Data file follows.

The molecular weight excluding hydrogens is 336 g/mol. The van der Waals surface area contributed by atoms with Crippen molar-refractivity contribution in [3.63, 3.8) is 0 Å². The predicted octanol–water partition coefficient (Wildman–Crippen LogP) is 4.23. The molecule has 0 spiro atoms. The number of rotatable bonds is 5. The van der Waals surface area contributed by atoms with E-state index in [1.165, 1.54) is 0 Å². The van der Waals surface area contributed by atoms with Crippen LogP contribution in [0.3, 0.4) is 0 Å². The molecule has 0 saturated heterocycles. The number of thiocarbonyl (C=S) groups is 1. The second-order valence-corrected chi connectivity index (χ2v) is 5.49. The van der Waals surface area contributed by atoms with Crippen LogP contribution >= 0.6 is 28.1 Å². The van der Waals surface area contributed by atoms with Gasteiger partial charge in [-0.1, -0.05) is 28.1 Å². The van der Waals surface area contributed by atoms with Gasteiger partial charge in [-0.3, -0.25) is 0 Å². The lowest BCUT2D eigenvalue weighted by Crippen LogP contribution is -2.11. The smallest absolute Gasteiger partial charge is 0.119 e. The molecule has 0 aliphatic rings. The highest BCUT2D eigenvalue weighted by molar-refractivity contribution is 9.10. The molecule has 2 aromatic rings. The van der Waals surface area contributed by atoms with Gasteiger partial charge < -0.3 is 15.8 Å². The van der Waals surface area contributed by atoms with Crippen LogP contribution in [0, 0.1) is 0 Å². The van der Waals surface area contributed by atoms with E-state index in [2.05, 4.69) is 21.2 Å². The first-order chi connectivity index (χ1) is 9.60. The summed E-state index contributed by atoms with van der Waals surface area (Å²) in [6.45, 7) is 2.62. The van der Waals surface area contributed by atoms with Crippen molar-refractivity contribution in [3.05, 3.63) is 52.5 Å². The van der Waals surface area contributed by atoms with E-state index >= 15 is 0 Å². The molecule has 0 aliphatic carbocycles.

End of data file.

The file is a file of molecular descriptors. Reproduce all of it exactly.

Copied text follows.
The molecular weight excluding hydrogens is 336 g/mol. The van der Waals surface area contributed by atoms with Crippen molar-refractivity contribution in [3.63, 3.8) is 0 Å². The predicted octanol–water partition coefficient (Wildman–Crippen LogP) is 4.23. The molecule has 0 spiro atoms. The number of rotatable bonds is 5. The van der Waals surface area contributed by atoms with E-state index in [1.165, 1.54) is 0 Å². The van der Waals surface area contributed by atoms with Crippen LogP contribution in [0.3, 0.4) is 0 Å². The molecule has 0 saturated heterocycles. The number of thiocarbonyl (C=S) groups is 1. The second-order valence-corrected chi connectivity index (χ2v) is 5.49. The van der Waals surface area contributed by atoms with Crippen LogP contribution >= 0.6 is 28.1 Å². The van der Waals surface area contributed by atoms with Gasteiger partial charge in [-0.1, -0.05) is 28.1 Å². The van der Waals surface area contributed by atoms with Gasteiger partial charge in [-0.3, -0.25) is 0 Å². The lowest BCUT2D eigenvalue weighted by Crippen LogP contribution is -2.11. The smallest absolute Gasteiger partial charge is 0.119 e. The molecule has 0 aliphatic rings. The highest BCUT2D eigenvalue weighted by molar-refractivity contribution is 9.10. The molecule has 2 aromatic rings. The van der Waals surface area contributed by atoms with Gasteiger partial charge < -0.3 is 15.8 Å². The van der Waals surface area contributed by atoms with Crippen LogP contribution in [0, 0.1) is 0 Å². The van der Waals surface area contributed by atoms with E-state index in [2.05, 4.69) is 21.2 Å². The first-order chi connectivity index (χ1) is 9.60. The summed E-state index contributed by atoms with van der Waals surface area (Å²) in [6.45, 7) is 2.62. The van der Waals surface area contributed by atoms with Crippen molar-refractivity contribution in [3.05, 3.63) is 52.5 Å². The van der Waals surface area contributed by atoms with E-state index >= 15 is 0 Å². The molecule has 0 aliphatic carbocycles.